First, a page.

Dreaming Across the Oceans: Globalization and Cultural Reinvention in the Hmong Diaspora” by Gary Y. Lee, Ph. D. has been a great resource for my research topic on how art impacts a community’s identity. To find this article, I searched the key terms, “music, community, identity” in the directory of Open Access Journals, which pulled up the Hmong Studies Journal. My scholarly critique of this article is the forth of twelve necessary in my Information and Learning Technologies Research course at CU Denver.

I am researching how music creates and fosters a spiritual center’s communal identity, while Dr. Lee explores music and videos made by the Hmong diaspora community to identify and remember their culture.  To understand community, I believe individual identity must be explored first. The author writes that Hmong’s media productions allow individuals to acknowledge the loss of their homeland in Laos, provide anchors to their Hmong identity, and help remember their past in order to move forward in new cultures and lands.

For the larger Hmong community, the media productions unite the global community. The videos are very nostalgic and create a longing for the old way of life. Now, the Hmong diaspora is spread all across the world in such countries as Vietnam, Thailand, The United States, France, and some still remain in Laos. Artistic expression helps keep old traditions alive, while each new Hmong home influences the diaspora’s cultural evolution.

There were no forthright research questions within the article, but the main question gleaned was, “How are Hmong media productions connecting the global Hmong community and changing their identity?” These productions are expressions from the larger Hmong diaspora that allow the community to stay intact. With modern technologies most every member of the Hmong diaspora can learn about and identity with his/her culture and a homeland s/he may never be able to visit.

The objects, rather than objectives, of this study were several Hmong or Hmong-inspired productions: music videos, documentaries, and films. The art form of Hmong music is intricate and sentimental. By producing music videos that spread around the world the culture can continue to grow. Documentaries made about the Hmong diaspora and their extreme hardships have elevated the worlds understanding of their situation and helped unite Hmong in various countries to act on behalf of the larger Hmong population. Hmong films allow cultural stories to reach the next generations, while working-out the painful past. On the flip side of each production, there is no real way to prevent the producer’s interpretation or perhaps distortion of the Hmong’s truth today. The Hmong community continues to buy the productions, so there must be a niche to fill.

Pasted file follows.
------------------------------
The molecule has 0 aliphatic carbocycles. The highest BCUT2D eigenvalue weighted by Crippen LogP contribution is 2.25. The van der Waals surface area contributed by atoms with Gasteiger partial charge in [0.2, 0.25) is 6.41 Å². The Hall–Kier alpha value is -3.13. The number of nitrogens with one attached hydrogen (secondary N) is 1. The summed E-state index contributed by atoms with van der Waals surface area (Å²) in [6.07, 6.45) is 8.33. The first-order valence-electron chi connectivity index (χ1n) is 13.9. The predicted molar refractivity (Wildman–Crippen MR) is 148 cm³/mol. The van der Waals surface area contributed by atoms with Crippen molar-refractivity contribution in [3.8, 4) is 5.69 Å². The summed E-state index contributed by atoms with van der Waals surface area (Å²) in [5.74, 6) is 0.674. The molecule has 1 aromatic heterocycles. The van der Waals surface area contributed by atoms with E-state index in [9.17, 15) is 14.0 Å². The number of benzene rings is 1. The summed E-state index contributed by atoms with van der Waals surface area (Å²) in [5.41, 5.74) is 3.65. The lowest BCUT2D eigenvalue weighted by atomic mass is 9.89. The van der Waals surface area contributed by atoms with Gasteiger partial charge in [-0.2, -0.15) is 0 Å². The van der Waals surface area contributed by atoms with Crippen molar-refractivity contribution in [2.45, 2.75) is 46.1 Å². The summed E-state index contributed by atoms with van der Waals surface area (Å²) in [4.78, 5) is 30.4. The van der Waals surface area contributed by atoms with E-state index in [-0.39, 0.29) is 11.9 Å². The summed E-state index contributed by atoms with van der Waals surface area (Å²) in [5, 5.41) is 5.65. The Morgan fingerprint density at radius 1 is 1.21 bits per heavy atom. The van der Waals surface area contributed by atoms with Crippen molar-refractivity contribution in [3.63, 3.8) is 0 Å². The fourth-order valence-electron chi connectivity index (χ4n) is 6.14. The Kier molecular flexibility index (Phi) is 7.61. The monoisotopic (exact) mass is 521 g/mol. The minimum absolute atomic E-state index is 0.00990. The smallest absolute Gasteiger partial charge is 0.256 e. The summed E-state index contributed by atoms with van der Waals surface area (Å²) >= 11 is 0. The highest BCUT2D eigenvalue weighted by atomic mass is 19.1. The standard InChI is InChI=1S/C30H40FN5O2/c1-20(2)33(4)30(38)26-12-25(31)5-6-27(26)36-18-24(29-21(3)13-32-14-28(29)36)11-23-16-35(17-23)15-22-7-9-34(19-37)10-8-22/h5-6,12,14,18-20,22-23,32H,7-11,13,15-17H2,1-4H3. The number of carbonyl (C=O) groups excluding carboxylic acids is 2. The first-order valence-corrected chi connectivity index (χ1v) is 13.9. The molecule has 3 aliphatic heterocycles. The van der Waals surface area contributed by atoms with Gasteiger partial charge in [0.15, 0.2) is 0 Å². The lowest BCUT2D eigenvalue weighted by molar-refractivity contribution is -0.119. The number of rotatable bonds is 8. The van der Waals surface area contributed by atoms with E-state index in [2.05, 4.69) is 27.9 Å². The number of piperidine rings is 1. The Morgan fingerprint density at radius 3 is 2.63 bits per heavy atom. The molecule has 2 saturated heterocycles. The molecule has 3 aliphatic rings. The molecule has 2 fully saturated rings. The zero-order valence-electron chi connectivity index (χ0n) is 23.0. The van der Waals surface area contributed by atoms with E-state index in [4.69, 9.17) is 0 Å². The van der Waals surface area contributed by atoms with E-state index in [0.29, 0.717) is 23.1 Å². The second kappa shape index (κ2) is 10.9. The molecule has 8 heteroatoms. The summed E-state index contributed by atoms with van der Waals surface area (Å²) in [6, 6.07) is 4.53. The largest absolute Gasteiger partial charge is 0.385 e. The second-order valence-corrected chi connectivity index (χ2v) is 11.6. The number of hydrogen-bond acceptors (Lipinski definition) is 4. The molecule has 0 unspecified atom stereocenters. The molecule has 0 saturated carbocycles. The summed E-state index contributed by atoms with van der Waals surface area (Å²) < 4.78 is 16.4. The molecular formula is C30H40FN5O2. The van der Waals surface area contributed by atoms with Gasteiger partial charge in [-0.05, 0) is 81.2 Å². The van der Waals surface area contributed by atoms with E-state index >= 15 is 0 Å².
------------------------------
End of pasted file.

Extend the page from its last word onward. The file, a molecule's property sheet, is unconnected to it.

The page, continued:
The research was a literary exploration of how artistic productions united the Hmong diaspora. Although, this design was not action research, I learned a great deal about the power of art in defining a community’s identity. Music and video acted as tools to elicit emotion, nostalgia and belonging. Many of the first generation, displaced Hmong people rely on imagery and song to remember their culture.

Within my research team, we are studying art’s influence on community in a public space, classroom, and online space. This article connects the public or physical space to the online aspect. The Hmong music and film productions have been traveling all around the world, uniting the Hmong diaspora. The next logical step for the Hmong community is an online space that allows for immediate cultural connection and collaboration. From cyberspace, the Hmong community could continue to redefine itself. However, the challenge lies in a less nostalgic second and third generation. They have no real connection to the homeland aside from their parent’s or grandparent’s stories. The Hmong media productions might be the only way for the Hmong culture to survive and perhaps evolve into a new identity.

This article has shown me the importance of art in developing a cultural identity. Rather than pursing more articles on spiritual community identity, my efforts will shift to cultural and ethnographic community studies.


Lee, G. (2007). Dreaming across the oceans: Globalization and cultural reinvention in the hmong diaspora. Hmong Studies Journal, 7(1), 1-33.

Diaspora photo: http://i1.ytimg.com/vi/tZMirXwQIrs/mqdefault.jpg

Globalization photo: http://tnx.lv/wp-content/uploads/2015/06/globalization.jpg